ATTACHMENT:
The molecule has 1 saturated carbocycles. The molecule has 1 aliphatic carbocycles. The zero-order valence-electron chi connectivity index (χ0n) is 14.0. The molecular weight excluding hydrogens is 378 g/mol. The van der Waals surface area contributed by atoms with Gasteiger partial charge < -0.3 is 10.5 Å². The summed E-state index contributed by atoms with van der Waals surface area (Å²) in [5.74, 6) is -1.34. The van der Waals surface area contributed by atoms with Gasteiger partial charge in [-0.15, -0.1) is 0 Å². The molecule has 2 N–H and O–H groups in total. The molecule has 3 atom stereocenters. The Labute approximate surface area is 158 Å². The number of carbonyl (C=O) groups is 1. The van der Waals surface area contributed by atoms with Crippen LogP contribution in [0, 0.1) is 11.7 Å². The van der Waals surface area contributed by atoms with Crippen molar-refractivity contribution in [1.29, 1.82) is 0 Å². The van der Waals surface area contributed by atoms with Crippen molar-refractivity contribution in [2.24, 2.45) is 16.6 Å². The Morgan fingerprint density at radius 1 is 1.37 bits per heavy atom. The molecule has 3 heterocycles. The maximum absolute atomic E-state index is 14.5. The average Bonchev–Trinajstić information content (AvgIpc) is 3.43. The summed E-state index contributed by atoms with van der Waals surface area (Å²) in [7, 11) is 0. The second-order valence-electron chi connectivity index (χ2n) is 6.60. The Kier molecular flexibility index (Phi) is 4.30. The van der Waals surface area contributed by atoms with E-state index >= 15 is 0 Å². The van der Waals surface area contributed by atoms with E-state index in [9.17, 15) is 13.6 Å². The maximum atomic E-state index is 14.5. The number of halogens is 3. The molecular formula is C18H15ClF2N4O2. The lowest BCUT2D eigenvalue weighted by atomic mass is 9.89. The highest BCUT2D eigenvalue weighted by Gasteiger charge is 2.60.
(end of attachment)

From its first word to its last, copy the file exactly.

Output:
The molecule has 1 saturated carbocycles. The molecule has 1 aliphatic carbocycles. The zero-order valence-electron chi connectivity index (χ0n) is 14.0. The molecular weight excluding hydrogens is 378 g/mol. The van der Waals surface area contributed by atoms with Gasteiger partial charge < -0.3 is 10.5 Å². The summed E-state index contributed by atoms with van der Waals surface area (Å²) in [5.74, 6) is -1.34. The van der Waals surface area contributed by atoms with Gasteiger partial charge in [-0.15, -0.1) is 0 Å². The molecule has 2 N–H and O–H groups in total. The molecule has 3 atom stereocenters. The Labute approximate surface area is 158 Å². The number of carbonyl (C=O) groups is 1. The van der Waals surface area contributed by atoms with Crippen LogP contribution in [0, 0.1) is 11.7 Å². The van der Waals surface area contributed by atoms with Crippen molar-refractivity contribution in [1.29, 1.82) is 0 Å². The van der Waals surface area contributed by atoms with Crippen molar-refractivity contribution in [2.24, 2.45) is 16.6 Å². The Morgan fingerprint density at radius 1 is 1.37 bits per heavy atom. The molecule has 3 heterocycles. The maximum absolute atomic E-state index is 14.5. The average Bonchev–Trinajstić information content (AvgIpc) is 3.43. The summed E-state index contributed by atoms with van der Waals surface area (Å²) in [7, 11) is 0. The second-order valence-electron chi connectivity index (χ2n) is 6.60. The Kier molecular flexibility index (Phi) is 4.30. The van der Waals surface area contributed by atoms with E-state index >= 15 is 0 Å². The van der Waals surface area contributed by atoms with E-state index in [9.17, 15) is 13.6 Å². The maximum atomic E-state index is 14.5. The number of halogens is 3. The molecular formula is C18H15ClF2N4O2. The lowest BCUT2D eigenvalue weighted by atomic mass is 9.89. The highest BCUT2D eigenvalue weighted by Gasteiger charge is 2.60.